Nurses strike: Union and Government relieved when 'Mr Fix-it' stepped in

Labour Court chairman Kevin Foley is the quiet man of Ireland's industrial relations

Labour Court chairman Kevin Foley: very protective of the institution as the “court of last resort”. Photograph Nick Bradshaw

Labour Court chairman Kevin Foley: very protective of the institution as the “court of last resort”. Photograph Nick Bradshaw


For 30 years, Kevin Foley has been “the quiet man” of Ireland’s industrial relations, serving for much of that time alongside the more flamboyant Kieran Mulvey.

During that time, Foley has resolved many of the country’s most bitter disputes including those in the Garda Síochána, the ESB, Irish Ferries and Aer Lingus.

But unlike Mulvey, Foley operates away from the glare of publicity.

“Mulvey is a political animal and as head of the [Labour Relations] Commission, he was essentially the ‘front of house man’, explaining protracted disputes to an increasingly angry and bemused public,” said one senior union official.

“Foley is a totally different beast and will go out of his way to avoid cameras or microphones.”

Mulvey himself describes Foley as an “affable man” who has the ability to call it as he sees it.

It is an indication of the esteem in which he is held by employers and unions alike that both the nurses and the Government heaved a sigh of relief this week when they heard that chairman of the Labour Court Foley, or “Mr Fix-It” as he is known, was to preside over their seemingly intractable pay and staffing dispute.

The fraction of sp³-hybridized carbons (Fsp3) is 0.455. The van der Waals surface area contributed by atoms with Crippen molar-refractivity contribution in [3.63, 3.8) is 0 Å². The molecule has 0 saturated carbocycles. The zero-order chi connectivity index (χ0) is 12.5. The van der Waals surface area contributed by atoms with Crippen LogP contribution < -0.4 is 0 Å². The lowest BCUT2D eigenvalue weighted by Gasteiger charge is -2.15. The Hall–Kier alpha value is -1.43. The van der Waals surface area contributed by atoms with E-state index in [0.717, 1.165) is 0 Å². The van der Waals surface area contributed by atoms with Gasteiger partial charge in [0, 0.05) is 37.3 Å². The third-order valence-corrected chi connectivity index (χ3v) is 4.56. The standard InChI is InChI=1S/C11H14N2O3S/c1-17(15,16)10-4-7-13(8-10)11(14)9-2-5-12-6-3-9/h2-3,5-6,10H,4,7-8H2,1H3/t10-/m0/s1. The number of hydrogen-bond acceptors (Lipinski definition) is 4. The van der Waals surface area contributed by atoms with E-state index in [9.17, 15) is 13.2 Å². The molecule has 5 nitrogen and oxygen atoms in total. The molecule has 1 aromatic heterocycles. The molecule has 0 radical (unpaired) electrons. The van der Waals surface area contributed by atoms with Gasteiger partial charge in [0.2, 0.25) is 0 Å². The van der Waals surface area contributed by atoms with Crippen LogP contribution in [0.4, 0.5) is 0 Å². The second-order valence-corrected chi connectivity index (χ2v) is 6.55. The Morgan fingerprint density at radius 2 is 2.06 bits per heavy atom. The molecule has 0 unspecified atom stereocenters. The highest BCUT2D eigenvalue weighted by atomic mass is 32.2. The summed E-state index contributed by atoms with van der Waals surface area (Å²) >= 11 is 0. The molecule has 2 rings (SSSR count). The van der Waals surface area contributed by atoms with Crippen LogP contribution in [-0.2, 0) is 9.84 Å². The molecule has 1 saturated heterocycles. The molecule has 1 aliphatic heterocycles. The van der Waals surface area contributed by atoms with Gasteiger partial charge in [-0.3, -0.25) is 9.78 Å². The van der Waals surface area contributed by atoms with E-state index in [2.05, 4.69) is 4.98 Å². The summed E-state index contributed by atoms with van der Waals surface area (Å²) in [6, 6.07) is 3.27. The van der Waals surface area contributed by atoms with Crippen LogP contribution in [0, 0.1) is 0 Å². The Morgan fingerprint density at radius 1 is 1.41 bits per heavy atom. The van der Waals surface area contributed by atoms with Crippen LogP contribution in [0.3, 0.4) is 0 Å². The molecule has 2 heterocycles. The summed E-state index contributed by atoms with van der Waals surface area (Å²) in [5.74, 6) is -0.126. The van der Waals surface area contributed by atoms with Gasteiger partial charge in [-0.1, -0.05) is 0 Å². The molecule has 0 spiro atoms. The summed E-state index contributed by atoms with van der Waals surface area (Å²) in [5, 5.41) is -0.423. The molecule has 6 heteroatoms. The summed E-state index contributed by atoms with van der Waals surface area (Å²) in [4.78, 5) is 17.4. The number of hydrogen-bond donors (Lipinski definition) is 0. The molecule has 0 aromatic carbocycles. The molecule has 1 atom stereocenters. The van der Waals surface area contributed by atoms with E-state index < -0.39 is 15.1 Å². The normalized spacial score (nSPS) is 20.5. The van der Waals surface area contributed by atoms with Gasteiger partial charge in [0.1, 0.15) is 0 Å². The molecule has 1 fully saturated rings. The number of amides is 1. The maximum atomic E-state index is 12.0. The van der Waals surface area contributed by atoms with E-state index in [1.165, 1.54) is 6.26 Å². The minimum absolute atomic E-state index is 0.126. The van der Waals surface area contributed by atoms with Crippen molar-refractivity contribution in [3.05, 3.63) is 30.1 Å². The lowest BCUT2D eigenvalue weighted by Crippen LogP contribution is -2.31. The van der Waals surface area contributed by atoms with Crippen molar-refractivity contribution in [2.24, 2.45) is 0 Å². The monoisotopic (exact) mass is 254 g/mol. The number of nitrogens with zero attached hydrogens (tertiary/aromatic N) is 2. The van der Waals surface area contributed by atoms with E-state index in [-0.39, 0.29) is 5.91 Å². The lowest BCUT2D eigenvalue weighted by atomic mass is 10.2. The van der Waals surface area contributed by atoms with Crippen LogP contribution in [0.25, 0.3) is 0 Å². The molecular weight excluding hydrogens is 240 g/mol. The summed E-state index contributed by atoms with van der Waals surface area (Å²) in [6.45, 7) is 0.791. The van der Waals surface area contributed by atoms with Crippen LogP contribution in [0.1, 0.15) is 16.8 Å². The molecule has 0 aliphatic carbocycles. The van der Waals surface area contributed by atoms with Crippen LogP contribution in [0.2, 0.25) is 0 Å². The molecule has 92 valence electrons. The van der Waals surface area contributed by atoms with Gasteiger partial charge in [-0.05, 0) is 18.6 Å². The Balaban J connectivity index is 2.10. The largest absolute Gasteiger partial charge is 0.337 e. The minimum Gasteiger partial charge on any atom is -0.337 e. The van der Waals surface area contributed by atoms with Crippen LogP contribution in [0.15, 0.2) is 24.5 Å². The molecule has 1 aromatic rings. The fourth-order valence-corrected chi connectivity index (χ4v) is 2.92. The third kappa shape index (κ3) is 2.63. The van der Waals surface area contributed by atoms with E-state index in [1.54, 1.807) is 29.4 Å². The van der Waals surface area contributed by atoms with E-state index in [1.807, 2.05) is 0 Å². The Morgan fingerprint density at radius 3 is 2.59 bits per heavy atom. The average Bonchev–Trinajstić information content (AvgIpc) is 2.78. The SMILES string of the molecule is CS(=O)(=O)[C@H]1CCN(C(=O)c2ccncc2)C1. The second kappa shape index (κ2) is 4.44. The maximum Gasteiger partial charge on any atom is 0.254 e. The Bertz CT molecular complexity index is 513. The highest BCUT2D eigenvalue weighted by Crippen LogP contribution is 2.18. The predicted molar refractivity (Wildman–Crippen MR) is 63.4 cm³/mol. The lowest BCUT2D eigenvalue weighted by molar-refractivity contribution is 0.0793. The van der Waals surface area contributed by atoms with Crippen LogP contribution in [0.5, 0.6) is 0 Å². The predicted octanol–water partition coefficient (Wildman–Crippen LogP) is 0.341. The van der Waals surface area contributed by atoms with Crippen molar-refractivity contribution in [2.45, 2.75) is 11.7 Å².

“At some stage in a dispute, you have to confront the parties and Kevin wouldn’t be found wanting in that regard. There’s no sentiment in industrial relations and you have to be able to bang the table when required,” says Mulvey.

Another serial user of the Labour Court and commission agrees with Mulvey that Foley is adept at allowing the parties to vent for a while, before homing in on the key aspects of a dispute, around which he will delicately carve out a resolution.

‘Great listener’

“He is a great listener but he does not suffer fools gladly. He’s a big man with a strong presence and he can use that when he wants to. Mulvey and Kevin acted as a type of tag team, good-cop-bad-cop-style routine, shuttling between the management side in one room and the union side in another.”

One official, who has sat opposite him on many occasions over the past 30 years, said that he lets you know in no uncertain terms when you have over-egged the pudding.

He’s very direct because he knows his stuff but he doesn’t raise hostilities and uses his sense of humour to dampen down any potential flash points, said the official.

Mulvey sees Foley’s work, along with that of Anna Perry, now director of conciliation at the Workplace Relations Commission (WRC), as key to persuading the unions and the Government, to finally accept the Lansdowne Road Agreement after public service unions voted to reject the initial planned successor to the Croke Park accord in 2013.